Court rules in favour of wrongfully dismissed NBS boss – orders compensation
More than a decade ago, Maurice Arjoon was hauled before the Courts on allegations of fraud and misconduct perpetrated against the New Building Society, (NBS).
Arjoon, a former Chief Executive Officer, attached to the financial institution was accused of conspiracy to defraud NBS of $69M.
Arjoon was on the verge of retiring when charges against him were instituted; he was dismissed from NBS, thus losing his pension and other benefits. He therefore sued NBS for wrongful dismissal and for withholding his pension.
The case dragged on for in excess of six years in the Court. And after months of delay in providing a judgment, the Court finally ruled yesterday. Arjoon was however not present for the hearing, reportedly due to his ill health.
The presiding Judge, Brassington Reynolds handed down a ruling in favour of Arjoon around noon. He essentially ruled that Arjoon suffered as a result of wrongful dismissal from NBS and should be compensated financially for the damages. The Judge also determined that the former executive is entitled to his pension, and severance benefits stipulated by law.
The Court however made no specific determination of the sum to be awarded. The former Executive Director had sued for some $550 million worth in damages.
Counsel for the plaintiff, Edward Luckhoo, (S.C) therefore requested that the Court make a calculation of the award. He noted that it should not be left to opposing parties to determine such figures. His request was acceded to by Counsel for NBS, Mr. Ashton Chase (S.C). The Court is therefore expected to give a computation of the amount in damages today. The Court nonetheless awarded court cost to the tune $200,000.
Reynolds offered his profound regrets for the delay in rendering the decision. The judge blamed the setbacks on his extensive administrative obligations. The Judge noted that in addition to his work, he dealt with the death of two close family members this year— his mother and son.
In a summation of the evidence provided in the civil trial, Reynolds pointed to the testimonies of witnesses of the defence as well as the evidence provided by Arjoon, himself.
He noted while NBS claimed “just cause” for the summary dismissal of Arjoon, the defendants did not underscore in the evidence led, the circumstances of the alleged misconduct.
The Judge said further that the New Building Society provided for summary dismissal in cases of misconduct. The Society had cited Arjoon for serious misconduct; a term which he (Arjoon) said could not be justified.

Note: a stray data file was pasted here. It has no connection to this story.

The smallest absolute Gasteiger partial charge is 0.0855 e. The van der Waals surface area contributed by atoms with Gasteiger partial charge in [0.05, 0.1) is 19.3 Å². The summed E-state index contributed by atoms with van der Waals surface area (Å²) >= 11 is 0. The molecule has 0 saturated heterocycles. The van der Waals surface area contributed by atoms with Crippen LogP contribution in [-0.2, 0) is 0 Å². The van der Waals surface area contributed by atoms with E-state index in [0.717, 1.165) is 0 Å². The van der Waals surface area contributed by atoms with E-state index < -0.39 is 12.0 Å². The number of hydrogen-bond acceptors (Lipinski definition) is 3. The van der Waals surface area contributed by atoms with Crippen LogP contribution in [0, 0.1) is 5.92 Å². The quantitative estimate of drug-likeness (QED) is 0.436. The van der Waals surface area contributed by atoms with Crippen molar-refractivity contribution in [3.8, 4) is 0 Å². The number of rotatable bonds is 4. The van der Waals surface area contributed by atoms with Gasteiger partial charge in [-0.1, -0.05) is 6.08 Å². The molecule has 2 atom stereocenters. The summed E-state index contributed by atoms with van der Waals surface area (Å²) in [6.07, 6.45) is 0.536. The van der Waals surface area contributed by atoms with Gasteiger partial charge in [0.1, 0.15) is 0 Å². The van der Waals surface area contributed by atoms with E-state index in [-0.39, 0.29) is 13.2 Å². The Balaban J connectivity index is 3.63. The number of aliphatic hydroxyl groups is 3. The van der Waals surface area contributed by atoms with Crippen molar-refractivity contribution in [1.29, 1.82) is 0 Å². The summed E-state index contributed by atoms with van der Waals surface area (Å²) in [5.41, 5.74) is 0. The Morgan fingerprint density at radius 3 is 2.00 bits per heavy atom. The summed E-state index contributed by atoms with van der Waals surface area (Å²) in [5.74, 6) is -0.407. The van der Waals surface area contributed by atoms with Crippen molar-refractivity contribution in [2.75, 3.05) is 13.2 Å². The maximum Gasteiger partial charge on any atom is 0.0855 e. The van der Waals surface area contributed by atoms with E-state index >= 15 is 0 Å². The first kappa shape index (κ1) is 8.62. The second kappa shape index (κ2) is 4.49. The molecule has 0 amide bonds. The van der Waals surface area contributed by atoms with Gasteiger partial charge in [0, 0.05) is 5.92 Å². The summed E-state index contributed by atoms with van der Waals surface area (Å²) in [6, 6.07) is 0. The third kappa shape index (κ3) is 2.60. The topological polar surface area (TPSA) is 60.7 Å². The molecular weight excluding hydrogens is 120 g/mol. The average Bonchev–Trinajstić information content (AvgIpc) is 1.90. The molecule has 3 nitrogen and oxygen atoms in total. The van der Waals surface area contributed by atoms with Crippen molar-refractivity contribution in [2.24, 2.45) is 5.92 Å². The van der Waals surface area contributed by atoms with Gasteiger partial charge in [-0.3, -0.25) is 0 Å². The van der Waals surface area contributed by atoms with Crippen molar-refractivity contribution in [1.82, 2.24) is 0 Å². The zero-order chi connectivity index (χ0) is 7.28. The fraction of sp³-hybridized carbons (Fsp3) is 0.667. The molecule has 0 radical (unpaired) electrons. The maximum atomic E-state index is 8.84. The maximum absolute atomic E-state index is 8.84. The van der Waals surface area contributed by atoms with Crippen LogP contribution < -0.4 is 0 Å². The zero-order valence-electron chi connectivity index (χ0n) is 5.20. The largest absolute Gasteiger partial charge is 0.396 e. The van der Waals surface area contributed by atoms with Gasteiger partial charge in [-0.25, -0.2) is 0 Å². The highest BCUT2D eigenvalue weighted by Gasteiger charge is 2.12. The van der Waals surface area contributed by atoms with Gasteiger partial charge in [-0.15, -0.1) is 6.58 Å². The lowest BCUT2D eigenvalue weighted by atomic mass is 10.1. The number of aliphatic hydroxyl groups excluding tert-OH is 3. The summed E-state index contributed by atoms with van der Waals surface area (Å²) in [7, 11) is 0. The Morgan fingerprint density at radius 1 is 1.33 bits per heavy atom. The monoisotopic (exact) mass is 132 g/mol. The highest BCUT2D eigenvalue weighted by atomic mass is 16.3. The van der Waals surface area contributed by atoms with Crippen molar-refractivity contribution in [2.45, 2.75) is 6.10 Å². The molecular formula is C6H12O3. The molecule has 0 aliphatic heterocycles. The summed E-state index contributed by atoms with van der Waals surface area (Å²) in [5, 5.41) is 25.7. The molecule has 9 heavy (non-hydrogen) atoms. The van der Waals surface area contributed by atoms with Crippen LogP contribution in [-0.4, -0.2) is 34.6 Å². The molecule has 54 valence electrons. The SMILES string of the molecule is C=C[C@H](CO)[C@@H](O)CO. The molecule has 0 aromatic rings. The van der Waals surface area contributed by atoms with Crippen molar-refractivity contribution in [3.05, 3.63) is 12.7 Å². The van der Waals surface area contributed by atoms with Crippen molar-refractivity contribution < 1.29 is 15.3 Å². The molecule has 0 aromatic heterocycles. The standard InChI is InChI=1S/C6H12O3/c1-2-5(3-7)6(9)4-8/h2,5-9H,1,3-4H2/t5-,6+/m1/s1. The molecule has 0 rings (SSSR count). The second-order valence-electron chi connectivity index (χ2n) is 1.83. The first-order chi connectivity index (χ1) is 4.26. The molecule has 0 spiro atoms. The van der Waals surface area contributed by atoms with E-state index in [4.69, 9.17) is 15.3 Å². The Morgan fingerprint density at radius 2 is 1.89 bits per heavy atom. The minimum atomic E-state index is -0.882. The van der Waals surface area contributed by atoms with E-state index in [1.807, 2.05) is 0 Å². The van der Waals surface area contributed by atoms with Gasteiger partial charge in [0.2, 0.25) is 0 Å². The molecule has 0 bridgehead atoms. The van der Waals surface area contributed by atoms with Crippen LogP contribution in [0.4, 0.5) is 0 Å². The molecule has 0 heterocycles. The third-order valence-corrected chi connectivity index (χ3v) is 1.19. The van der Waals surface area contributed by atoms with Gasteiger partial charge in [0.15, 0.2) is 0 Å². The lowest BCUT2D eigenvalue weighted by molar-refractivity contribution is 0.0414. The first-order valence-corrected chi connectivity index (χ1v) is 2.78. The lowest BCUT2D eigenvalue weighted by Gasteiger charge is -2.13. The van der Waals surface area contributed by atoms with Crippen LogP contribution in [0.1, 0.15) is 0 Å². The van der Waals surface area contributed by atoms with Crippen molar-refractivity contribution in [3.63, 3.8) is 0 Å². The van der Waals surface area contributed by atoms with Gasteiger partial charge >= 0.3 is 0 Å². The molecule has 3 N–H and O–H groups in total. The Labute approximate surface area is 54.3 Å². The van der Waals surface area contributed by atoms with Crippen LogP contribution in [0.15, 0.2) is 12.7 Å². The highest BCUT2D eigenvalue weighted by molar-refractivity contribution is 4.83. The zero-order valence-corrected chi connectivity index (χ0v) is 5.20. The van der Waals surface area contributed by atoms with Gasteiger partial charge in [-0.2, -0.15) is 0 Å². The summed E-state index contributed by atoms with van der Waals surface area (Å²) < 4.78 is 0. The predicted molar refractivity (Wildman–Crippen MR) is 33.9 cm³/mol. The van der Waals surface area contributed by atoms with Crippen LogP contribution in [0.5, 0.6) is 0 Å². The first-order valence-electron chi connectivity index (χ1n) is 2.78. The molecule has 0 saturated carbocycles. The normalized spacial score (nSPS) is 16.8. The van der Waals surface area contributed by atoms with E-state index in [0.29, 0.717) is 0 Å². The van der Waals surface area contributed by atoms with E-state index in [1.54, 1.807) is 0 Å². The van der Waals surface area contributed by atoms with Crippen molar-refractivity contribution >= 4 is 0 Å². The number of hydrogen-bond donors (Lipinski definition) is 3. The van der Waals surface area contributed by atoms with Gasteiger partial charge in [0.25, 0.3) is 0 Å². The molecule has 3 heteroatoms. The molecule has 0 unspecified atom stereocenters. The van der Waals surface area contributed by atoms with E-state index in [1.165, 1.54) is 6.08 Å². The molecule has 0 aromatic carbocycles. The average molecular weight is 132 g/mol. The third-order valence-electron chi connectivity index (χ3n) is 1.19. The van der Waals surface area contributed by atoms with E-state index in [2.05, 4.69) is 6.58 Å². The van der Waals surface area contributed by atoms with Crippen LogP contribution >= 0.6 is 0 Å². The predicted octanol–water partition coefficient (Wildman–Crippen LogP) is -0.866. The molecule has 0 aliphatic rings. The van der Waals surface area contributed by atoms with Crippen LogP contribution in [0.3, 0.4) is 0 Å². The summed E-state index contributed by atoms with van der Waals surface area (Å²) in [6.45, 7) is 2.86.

NBS had pointed to the withdrawal of almost $70 million from a saving and prosper account belonging to Bibi Shamina Khan. The withdrawal was made by way of a Power of Attorney; a matter which the society took an issue with. In a letter addressed to Arjoon prior his dismissal, the society said the unauthorized withdrawal was due to a dereliction of duty, fraud, neglect and or serious misconduct on the part of the former CEO. The Society had concluded that Arjoon had acted with serious misconduct.
But, the Court in its ruling determined that NBS failed to provide evidence which amounted to misconduct on the part of Arjoon, serious or otherwise.
“It is more probable than not that the Plaintiff was dismissed without reasonable or probable cause.”
Additionally, the Court ruled that the defendant failed in its bid of a counterclaim.
It had been noted, too, that in lieu of his dismissal, the plaintiff was invited to a meeting with the Board of the Society. Arjoon had requested through his attorney, Anil Nandlall, particulars of the alleged breach of his contract — but the Society refused to supply Arjoon with particulars it reportedly identified as part of the breach.
The Court said that the plaintiff by law was entitled to particulars of the allegations levelled against him but they were never given to him.
The Court therefore concluded there was no justification for NBS’ allegation.
Further the Court outlined that recommendations were made for the strengthening of the financial system of NBS following the matter involving Arjoon in 2007. The Court opined that it could be safe to say that at the time of the withdrawal, systems were not in place.
“The failures, gaps and omissions were therefore systematic and not to be attributed to the officer that sat at the pinnacle of the chain of command.” The Court therefore declared that the system ought to have been better enforced.
Back in 2007, Arjoon was accused of conspiracy to defraud the NBS of $69M along with Kissoon Baldeo, 38, of 86 Zeeburg, West Coast Demerara (Assistant Mortgage Manager of NBS) and Kent Vincent of 1247 Canje Pheasant Lane, South Ruimveldt (Operations Manager). They had faced a trial in the Magistrates’ Court.
That matter was later dismissed for lack of evidence. The former CEO claimed that he was framed after he refused to illegally endorse the lending of $2B, in 2006; moved to sue NBS for wrongful termination of his contract.
A report by the Ombudsman had outlined that Arjoon’s decision to only lend an amount in keeping with Guyana’s financial laws, apparently angered former President, Bharrat Jagdeo, who allegedly threatened to deal with the CEO.